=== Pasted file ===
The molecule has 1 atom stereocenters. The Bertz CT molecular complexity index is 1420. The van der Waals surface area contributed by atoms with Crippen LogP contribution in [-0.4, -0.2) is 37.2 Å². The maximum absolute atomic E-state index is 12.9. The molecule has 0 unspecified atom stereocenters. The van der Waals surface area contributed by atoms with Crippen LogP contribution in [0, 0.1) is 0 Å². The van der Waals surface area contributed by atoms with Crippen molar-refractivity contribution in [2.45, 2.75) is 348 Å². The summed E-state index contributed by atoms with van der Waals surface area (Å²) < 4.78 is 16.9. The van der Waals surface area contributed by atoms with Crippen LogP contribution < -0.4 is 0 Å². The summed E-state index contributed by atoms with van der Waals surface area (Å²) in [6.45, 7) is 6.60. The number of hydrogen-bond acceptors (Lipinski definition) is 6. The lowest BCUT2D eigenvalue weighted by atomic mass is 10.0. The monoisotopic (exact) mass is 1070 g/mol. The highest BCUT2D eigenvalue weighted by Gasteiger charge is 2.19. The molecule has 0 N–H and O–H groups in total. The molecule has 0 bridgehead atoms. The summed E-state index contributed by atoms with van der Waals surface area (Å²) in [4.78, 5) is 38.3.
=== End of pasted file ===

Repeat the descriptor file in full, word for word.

The molecule has 1 atom stereocenters. The Bertz CT molecular complexity index is 1420. The van der Waals surface area contributed by atoms with Crippen LogP contribution in [-0.4, -0.2) is 37.2 Å². The maximum absolute atomic E-state index is 12.9. The molecule has 0 unspecified atom stereocenters. The van der Waals surface area contributed by atoms with Crippen LogP contribution in [0, 0.1) is 0 Å². The van der Waals surface area contributed by atoms with Crippen molar-refractivity contribution in [2.45, 2.75) is 348 Å². The summed E-state index contributed by atoms with van der Waals surface area (Å²) < 4.78 is 16.9. The van der Waals surface area contributed by atoms with Crippen LogP contribution < -0.4 is 0 Å². The summed E-state index contributed by atoms with van der Waals surface area (Å²) in [6.45, 7) is 6.60. The number of hydrogen-bond acceptors (Lipinski definition) is 6. The lowest BCUT2D eigenvalue weighted by atomic mass is 10.0. The monoisotopic (exact) mass is 1070 g/mol. The highest BCUT2D eigenvalue weighted by Gasteiger charge is 2.19. The molecule has 0 N–H and O–H groups in total. The molecule has 0 bridgehead atoms. The summed E-state index contributed by atoms with van der Waals surface area (Å²) in [4.78, 5) is 38.3.